Cardinal flower Lobelia cardinalis
L. cardinalis is an erect, clump-forming herbaceous perennial to 90cm in height, with rather glossy bright green oblong leaves and brilliant scarlet, two-lipped flowers 5cm in length in terminal spikes
About this plant
Cardinal Flower, Cardinal Plant, Scarlet Lobelia.
Lobelia fulgens, Rapuntium cardinale, Dortmanna fulgens.
Color of leaves
2-4 feet (60-120 cm)
1-2 feet (30-60 cm)
- General Benefits
- Attracts wildlife: Lobelia cardinalis, also known as cardinal flower, is known for attracting hummingbirds, butterflies, and other pollinators to the garden.
- Ornamental value: With its vibrant red flowers, the cardinal flower adds aesthetic appeal and a splash of color to gardens and landscapes.
- Native plant gardening: As a native North American species, the cardinal flower is well-suited for native plant gardens, supporting local ecosystems and biodiversity.
- Erosion control: Its root system can help stabilize soil and prevent erosion in moist or riparian areas.
- Adaptability: Cardinal flower can thrive in a variety of wet environments, including stream banks, pond edges, and damp garden beds.
- Low maintenance: Once established in appropriate conditions, Lobelia cardinalis requires minimal care, making it a convenient choice for gardeners.
- Medical Properties
- Expectorant: Lobelia cardinalis has been traditionally used to help remove mucus from the respiratory tract.
- Diaphoretic: The plant may induce sweating which was thought to help in fever management.
- Anti-spasmodic: Used traditionally to alleviate muscle spasms and cramping.
- Calming effects: Consumed in small doses, it has been said to have a calming effect on the nervous system.
- Air-purifying Qualities
This plant is not specifically known for air purifying qualities.
- Other Uses
- Lobelia cardinalis, also known as Cardinal Flower, is often used as a striking focal point in water gardens or along ponds and streams due to its vibrant color and affinity for moist soil.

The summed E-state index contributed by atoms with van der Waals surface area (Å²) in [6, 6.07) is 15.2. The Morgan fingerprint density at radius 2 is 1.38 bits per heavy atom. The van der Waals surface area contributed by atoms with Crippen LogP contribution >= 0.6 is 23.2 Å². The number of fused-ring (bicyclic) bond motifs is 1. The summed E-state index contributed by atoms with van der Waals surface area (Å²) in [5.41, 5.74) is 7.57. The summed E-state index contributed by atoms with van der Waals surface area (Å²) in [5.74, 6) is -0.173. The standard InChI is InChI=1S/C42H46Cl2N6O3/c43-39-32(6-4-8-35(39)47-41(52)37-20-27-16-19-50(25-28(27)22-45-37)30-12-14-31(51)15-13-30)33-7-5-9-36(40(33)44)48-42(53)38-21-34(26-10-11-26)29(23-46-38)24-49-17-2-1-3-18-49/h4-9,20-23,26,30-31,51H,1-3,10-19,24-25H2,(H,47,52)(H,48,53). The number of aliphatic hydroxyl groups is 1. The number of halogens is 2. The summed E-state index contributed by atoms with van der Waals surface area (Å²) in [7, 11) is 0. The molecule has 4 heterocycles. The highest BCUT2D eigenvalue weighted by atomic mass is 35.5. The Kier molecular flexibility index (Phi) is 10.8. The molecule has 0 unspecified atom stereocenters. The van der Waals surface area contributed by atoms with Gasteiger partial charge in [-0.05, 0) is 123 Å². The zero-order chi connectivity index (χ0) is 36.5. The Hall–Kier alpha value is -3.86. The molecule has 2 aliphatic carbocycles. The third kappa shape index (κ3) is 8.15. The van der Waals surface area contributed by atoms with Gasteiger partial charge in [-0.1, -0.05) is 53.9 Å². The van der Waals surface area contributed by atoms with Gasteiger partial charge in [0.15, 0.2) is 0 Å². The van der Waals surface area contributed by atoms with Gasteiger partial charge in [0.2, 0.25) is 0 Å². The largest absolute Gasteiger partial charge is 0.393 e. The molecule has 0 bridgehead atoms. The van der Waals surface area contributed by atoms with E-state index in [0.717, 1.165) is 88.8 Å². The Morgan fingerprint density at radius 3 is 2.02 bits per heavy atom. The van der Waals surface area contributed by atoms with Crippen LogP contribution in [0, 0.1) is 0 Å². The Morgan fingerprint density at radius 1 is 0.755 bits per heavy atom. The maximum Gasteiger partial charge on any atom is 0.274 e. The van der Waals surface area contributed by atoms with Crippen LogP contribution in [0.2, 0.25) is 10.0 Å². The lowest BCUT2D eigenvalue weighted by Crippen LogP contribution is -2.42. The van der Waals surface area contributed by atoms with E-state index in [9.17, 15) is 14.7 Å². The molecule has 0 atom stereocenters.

- Butterfly and hummingbird attractant – The Cardinal Flower's bright red flowers are a magnet for butterflies and hummingbirds, making it a popular choice for wildlife gardens and naturalistic landscapes.
- The plant can be used in dye production, where its flowers can provide a source of red pigment for natural dyeing processes.
- As an educational tool, the Cardinal Flower is used to teach about plant-pollinator relationships, specifically the specialization of long-tubed flowers for hummingbird pollination.
- The plant can function as a natural erosion control mechanism on riverbanks or slopes due to its dense root system.
- In ornamental crafts, the dried stalks and seed pods of Cardinal Flower can be used in floral arrangements and nature-inspired art.
- It serves as a model organism in botanical studies due to its easily observable floral morphology and pollination strategies.
- Garden aesthetics – Incorporated into moon gardens where its bright blossoms stand out during twilight, providing a unique visual appeal.
- Native plant education – Cardinal Flower is used in educational programs to promote the use of native plants in landscaping to support biodiversity.
- Photography subject – Its striking appearance and vibrant red flowers make it a favorite subject for photographers specializing in plant and nature photography.
- Feng Shui
The Cardinal Flower is not used in Feng Shui practice.
- Zodiac Sign Compitability
The Cardinal Flower is not used in astrology practice.
- Plant Symbolism
- Distinctiveness: The bright red flowers of the Cardinal Flower (Lobelia cardinalis) stand out in nature, symbolizing uniqueness and individuality.
- Attraction: Cardinal Flower is known to attract hummingbirds, symbolizing allure and magnetism.
- Vitality: The vibrancy of its red petals represents life force and energy.
- Spiritual Enlightenment: Due to its intense color and upward growth, it can symbolize spiritual or religious fervor.